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Environ Health Perspect. 2007 Dec;115 Suppl 1:122-8. doi: 10.1289/ehp.9360.

Combined exposure to anti-androgens exacerbates disruption of sexual differentiation in the rat.

Author information

1
Danish Institute for Food and Veterinary Research, Department of Toxicology and Risk Assessment, Soborg, Denmark. ulh@dfvf.dk

Abstract

OBJECTIVE:

The aim of this study was to assess whether the joint effects of three androgen receptor antagonists (vinclozolin, flutamide, procymidone) on male sexual differentiation after in utero and postnatal exposures can be predicted based on dose-response data of the individual chemicals.

METHODS:

Test chemicals and mixtures were administered by gavage to time-mated nulliparous, young adult Wistar rats from gestational day 7 to the day before expected birth, and from postnatal days 1-16. Changes in anogenital distance (AGD) and nipple retention (NR) in male offspring rats were chosen as end points for extensive dose-response studies. Vinclozolin, flutamide, and procymidone were combined at a mixture ratio proportional to their individual potencies for causing retention of six nipples in male offspring.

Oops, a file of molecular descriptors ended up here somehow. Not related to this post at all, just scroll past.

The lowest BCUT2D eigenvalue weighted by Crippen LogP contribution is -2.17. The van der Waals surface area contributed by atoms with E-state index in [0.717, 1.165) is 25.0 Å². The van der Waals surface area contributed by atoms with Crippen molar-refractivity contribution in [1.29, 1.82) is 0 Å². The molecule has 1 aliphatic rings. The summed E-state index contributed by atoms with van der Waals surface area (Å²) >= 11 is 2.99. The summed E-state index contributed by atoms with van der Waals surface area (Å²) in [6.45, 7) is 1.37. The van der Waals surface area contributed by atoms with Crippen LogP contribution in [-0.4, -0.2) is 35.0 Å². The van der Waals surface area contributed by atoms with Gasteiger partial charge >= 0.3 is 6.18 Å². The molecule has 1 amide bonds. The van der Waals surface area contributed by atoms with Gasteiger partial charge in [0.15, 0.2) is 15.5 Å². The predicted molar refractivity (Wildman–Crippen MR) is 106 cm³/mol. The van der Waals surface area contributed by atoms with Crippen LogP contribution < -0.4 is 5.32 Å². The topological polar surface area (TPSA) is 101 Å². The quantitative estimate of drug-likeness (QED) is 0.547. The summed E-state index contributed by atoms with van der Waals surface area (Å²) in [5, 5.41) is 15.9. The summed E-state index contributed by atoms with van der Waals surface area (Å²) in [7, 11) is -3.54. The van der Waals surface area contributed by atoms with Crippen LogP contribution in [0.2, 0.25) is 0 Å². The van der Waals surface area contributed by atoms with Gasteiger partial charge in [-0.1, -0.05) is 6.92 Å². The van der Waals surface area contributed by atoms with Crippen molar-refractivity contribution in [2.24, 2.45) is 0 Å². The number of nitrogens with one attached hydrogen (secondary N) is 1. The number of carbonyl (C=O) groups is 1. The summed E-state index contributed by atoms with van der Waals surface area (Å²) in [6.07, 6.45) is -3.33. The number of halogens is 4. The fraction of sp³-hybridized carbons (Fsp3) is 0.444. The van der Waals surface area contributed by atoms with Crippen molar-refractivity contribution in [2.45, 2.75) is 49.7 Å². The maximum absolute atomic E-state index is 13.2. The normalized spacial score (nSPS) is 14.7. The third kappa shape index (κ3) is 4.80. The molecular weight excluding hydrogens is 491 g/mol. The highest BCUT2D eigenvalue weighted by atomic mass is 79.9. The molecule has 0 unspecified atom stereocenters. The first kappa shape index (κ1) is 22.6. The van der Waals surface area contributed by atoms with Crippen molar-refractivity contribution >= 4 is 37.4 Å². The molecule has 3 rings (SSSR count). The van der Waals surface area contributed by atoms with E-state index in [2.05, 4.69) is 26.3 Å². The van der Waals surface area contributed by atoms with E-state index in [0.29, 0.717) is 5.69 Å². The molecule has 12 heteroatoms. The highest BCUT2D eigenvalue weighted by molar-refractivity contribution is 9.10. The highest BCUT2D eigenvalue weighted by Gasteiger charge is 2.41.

RESULTS:

With AGD as the end point, the joint effects of the three anti-androgens were essentially dose additive. The observed responses for NR were slightly higher than those expected on the basis of dose addition. A combination of doses of each chemical, which on its own did not produce statistically significant AGD alterations, induced half-maximal mixture effects. At individual doses associated with only modest effects on NR, the mixture induced NR approaching female values in the males.

CONCLUSIONS:

Effects of a mixture of similarly acting anti-androgens can be predicted fairly accurately on the basis of the potency of the individual mixture components by using the dose addition concept. Exposure to anti-androgens, which individually appears to exert only small effects, may induce marked responses in concert with, possibly unrecognized, similarly acting chemicals.

PMID:
18174960
PMCID:
PMC2174404
DOI:
10.1289/ehp.9360
[Indexed for MEDLINE]
Free PMC Article

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